Under Rule 16, the Court may, at any time, “deny, restrict, or defer discovery or inspection, or grant other appropriate relief” for good cause. Fed. R. Crim. P. 16(d)(1); United States v. Lee, 374 F.3d 637, at 652 (8th Cir. 2004). This Court is highly concerned with the assertions that the Government has violated the Protective Order by selectively adhering to the terms contained therein; assertions the Government has not refuted. Moreover, in originally responding to Defendants' motions, the Government agreed “that some limited modifications to the protective order may be appropriate.” (ECF No. 694, at 10; ECF No. 698, at 22). As the Government and Defendants correctly point out, this case is shifting from the pretrial discovery stage to trial preparation. Defendants need to be able to participate more thoroughly in the review of discovery and the formulation of their defense at trial. As it stands, the current Protective Order does not permit “disclosure in a manner sufficient to facilitate preparation of a competent defense.” United States v. Johnson, 191 F.Supp.3d 363, 373 (M.D. Pa. 2016).

         Pursuant to Rule 16(d)(1), this Court finds it prudent to modify the current Protective Order in the manner much as requested by Defendants. United States v. Wecht, 484 F.3d 194, 211-12 (3d Cir. 2007) (noting that courts should use the same balancing test in amending protective orders as used when determining whether to grant such orders in the first instance). The Government maintains legitimate concerns related to witness safety as there have been threats made to victims and their families, located within and outside the United States. (Protective Order, at 2). Moreover, there is little need for Defendants to have the detailed personal identifiers found in much of the discovery, particularly where this case involves allegations of persons holding bondage debts over others. (See Protective Order, at 1-2). Accordingly, the names, nicknames, and photographs, including the escort-style photographs, of non-party individuals shall no longer be considered “Protected Material” under the Protective Order. The personal identity information which includes dates of birth, social security numbers, driver's license numbers, bank account numbers, home addresses, telephone numbers, visas, passports, and other immigration identifiers, and family identifiers shall remain “Protected Material” subject to the terms of the Protective Order.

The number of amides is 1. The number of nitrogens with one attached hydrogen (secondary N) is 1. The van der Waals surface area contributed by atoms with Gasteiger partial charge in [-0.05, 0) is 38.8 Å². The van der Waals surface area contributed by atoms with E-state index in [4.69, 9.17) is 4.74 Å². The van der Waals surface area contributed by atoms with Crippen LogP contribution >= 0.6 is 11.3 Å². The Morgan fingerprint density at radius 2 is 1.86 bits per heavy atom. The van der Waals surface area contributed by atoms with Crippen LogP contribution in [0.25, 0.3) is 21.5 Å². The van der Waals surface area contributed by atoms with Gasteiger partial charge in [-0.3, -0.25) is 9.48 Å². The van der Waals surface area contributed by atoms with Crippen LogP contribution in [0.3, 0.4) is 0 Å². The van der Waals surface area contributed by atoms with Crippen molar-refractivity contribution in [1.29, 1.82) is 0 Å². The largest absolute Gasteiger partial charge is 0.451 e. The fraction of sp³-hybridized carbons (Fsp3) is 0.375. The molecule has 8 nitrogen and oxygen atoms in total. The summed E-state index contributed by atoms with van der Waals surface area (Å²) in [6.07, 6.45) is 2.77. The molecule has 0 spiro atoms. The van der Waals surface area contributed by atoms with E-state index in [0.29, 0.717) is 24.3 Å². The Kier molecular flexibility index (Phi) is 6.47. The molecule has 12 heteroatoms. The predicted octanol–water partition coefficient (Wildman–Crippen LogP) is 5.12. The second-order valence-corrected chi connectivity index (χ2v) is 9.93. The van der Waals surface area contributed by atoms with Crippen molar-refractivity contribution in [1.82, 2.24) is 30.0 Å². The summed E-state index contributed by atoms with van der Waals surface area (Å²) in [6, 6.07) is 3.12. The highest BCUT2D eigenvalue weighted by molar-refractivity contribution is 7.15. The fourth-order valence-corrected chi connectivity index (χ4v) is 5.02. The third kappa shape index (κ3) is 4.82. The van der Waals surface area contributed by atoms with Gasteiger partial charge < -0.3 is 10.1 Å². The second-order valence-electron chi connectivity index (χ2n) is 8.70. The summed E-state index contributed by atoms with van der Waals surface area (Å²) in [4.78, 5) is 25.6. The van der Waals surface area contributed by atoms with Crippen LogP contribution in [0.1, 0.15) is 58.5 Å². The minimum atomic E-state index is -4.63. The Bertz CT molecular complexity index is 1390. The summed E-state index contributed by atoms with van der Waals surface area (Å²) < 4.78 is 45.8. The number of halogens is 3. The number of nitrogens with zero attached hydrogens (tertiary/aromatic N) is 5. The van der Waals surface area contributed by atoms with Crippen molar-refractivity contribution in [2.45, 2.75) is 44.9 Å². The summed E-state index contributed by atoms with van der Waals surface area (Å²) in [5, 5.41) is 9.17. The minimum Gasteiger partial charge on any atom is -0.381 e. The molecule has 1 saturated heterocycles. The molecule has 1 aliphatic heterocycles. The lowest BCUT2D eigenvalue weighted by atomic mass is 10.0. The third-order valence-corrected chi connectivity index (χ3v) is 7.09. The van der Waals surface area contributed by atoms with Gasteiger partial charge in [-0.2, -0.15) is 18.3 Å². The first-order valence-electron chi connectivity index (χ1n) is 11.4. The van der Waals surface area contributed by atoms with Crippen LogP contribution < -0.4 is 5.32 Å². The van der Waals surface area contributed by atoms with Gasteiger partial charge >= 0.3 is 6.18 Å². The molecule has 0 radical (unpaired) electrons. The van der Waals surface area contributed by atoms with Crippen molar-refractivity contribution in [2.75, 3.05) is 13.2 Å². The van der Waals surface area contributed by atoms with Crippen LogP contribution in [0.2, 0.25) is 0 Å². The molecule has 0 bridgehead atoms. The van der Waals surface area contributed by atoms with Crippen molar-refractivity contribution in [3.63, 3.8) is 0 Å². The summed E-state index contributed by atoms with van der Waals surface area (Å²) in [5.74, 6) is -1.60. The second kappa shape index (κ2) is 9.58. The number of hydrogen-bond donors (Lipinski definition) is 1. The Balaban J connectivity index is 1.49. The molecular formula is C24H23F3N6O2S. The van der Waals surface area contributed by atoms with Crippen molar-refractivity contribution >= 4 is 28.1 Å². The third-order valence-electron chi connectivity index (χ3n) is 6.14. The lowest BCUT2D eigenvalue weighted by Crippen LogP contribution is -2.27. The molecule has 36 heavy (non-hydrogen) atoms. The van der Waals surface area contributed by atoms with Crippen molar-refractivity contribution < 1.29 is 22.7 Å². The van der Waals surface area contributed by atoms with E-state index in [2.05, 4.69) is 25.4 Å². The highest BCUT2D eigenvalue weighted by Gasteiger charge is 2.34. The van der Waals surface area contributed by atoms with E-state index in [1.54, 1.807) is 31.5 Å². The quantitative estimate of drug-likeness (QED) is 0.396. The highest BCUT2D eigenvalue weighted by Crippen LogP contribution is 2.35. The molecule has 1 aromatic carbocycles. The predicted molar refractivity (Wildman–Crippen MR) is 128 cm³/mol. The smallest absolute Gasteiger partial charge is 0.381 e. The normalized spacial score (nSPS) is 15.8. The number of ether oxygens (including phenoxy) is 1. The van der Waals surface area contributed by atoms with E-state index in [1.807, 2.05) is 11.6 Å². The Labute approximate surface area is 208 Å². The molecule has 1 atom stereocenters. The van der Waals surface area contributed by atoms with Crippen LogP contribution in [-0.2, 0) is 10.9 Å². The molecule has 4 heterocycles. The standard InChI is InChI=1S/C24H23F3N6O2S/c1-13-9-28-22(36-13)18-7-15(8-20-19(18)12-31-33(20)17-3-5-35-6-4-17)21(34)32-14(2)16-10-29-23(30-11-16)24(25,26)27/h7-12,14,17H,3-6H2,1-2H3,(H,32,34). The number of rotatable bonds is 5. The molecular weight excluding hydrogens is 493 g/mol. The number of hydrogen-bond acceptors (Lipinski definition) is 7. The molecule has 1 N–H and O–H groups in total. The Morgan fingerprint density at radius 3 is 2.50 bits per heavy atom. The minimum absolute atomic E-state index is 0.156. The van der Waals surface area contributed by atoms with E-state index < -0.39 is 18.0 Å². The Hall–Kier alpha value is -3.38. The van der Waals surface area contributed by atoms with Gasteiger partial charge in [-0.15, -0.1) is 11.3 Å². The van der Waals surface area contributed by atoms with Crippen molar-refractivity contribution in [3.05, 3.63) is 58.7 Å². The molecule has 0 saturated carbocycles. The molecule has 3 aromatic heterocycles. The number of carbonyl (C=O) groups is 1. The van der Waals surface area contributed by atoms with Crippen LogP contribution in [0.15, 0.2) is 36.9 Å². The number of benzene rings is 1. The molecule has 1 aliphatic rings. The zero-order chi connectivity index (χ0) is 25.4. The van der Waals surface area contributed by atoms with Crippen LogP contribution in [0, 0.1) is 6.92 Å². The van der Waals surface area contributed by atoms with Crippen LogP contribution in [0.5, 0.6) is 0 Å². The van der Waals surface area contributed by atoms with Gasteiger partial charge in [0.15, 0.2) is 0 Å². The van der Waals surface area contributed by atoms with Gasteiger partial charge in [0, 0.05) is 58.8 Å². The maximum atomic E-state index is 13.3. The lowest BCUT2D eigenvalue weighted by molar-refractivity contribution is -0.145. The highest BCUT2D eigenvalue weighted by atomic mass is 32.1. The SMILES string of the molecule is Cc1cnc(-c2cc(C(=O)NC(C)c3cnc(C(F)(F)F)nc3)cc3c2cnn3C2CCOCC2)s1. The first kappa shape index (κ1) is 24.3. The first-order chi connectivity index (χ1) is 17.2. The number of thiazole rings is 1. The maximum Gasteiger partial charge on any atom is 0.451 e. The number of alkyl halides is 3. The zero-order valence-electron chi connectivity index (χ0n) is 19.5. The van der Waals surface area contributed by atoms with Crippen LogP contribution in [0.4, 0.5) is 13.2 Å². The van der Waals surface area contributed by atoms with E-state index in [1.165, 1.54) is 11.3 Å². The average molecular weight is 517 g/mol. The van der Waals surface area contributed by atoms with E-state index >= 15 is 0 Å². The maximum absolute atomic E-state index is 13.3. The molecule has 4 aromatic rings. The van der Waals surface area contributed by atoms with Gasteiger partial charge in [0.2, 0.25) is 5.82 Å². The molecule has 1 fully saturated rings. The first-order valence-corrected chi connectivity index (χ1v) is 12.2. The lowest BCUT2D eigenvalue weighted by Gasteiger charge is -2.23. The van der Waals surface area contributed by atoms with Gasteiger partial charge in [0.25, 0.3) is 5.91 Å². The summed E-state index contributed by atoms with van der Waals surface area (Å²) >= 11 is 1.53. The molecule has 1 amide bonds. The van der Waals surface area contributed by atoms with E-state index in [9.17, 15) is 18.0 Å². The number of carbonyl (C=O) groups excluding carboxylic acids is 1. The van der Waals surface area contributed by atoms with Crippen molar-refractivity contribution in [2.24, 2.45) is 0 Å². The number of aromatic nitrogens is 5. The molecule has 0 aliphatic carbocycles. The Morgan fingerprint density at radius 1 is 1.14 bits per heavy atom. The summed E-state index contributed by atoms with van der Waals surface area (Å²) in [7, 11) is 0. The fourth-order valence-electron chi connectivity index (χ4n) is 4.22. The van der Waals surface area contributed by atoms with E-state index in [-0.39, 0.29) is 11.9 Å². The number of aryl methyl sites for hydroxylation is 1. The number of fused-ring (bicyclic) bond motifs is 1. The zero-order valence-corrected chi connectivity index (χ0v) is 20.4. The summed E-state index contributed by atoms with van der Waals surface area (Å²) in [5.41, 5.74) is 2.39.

2. Defendant Morris's Motion to Disclose and Make Informant Available to Interview, (ECF No. 468), Defendant Unpradit's Motion for the Production of Informants for the Purpose of Conducting Pretrial Interviews, (ECF No. 617), and Defendant Wanless's Motion for Disclosure of the Identity of All Participant-Witnesses, (ECF No. 594), are GRANTED IN PART and DENIED IN PART as follows: Defendant Morris seeks “the identity of any information or informants utilized by the government in the investigation” and to make them available for interview. (ECF No. 468, at 1). Defendant Wanless seeks the “identity of all participant informants who are involved in this case” since “any such participants would likely be material witnesses who may have played a material role in the offense . . .” (ECF No. 594, at 1). Defendant Unpradit seeks the “identity of . . . all informants used in the investigation of this case.” (ECF No. 617, at 1). Defendant Unpradit notes that ...